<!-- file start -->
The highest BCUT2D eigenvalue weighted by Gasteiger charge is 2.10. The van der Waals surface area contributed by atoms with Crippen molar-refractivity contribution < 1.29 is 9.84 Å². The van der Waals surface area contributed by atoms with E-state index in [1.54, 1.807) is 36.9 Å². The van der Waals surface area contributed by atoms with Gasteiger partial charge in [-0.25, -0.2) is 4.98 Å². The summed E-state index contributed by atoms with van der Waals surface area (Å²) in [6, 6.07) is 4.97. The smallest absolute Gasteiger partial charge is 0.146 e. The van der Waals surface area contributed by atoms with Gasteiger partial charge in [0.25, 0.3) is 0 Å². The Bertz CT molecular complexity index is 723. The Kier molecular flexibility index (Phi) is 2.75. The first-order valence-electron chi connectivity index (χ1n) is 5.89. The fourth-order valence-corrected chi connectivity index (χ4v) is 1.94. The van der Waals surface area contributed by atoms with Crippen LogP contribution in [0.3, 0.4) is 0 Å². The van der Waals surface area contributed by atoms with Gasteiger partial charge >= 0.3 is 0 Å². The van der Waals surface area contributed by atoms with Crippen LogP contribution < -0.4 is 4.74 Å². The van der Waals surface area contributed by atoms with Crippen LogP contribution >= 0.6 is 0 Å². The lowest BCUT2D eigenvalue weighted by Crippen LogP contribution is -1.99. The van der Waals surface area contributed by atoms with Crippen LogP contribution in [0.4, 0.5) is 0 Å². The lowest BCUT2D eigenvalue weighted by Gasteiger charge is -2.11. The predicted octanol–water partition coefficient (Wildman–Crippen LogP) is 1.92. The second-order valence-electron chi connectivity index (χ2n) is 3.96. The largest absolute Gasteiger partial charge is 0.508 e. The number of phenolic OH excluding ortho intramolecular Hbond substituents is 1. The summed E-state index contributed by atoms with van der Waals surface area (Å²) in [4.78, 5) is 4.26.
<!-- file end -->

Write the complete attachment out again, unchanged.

The highest BCUT2D eigenvalue weighted by Gasteiger charge is 2.10. The van der Waals surface area contributed by atoms with Crippen molar-refractivity contribution < 1.29 is 9.84 Å². The van der Waals surface area contributed by atoms with E-state index in [1.54, 1.807) is 36.9 Å². The van der Waals surface area contributed by atoms with Gasteiger partial charge in [-0.25, -0.2) is 4.98 Å². The summed E-state index contributed by atoms with van der Waals surface area (Å²) in [6, 6.07) is 4.97. The smallest absolute Gasteiger partial charge is 0.146 e. The van der Waals surface area contributed by atoms with Gasteiger partial charge in [0.25, 0.3) is 0 Å². The Bertz CT molecular complexity index is 723. The Kier molecular flexibility index (Phi) is 2.75. The first-order valence-electron chi connectivity index (χ1n) is 5.89. The fourth-order valence-corrected chi connectivity index (χ4v) is 1.94. The van der Waals surface area contributed by atoms with Crippen LogP contribution in [0.3, 0.4) is 0 Å². The van der Waals surface area contributed by atoms with Gasteiger partial charge >= 0.3 is 0 Å². The van der Waals surface area contributed by atoms with Crippen LogP contribution < -0.4 is 4.74 Å². The van der Waals surface area contributed by atoms with Crippen LogP contribution >= 0.6 is 0 Å². The lowest BCUT2D eigenvalue weighted by Crippen LogP contribution is -1.99. The van der Waals surface area contributed by atoms with Crippen LogP contribution in [0.4, 0.5) is 0 Å². The lowest BCUT2D eigenvalue weighted by Gasteiger charge is -2.11. The predicted octanol–water partition coefficient (Wildman–Crippen LogP) is 1.92. The second-order valence-electron chi connectivity index (χ2n) is 3.96. The largest absolute Gasteiger partial charge is 0.508 e. The number of phenolic OH excluding ortho intramolecular Hbond substituents is 1. The summed E-state index contributed by atoms with van der Waals surface area (Å²) in [4.78, 5) is 4.26.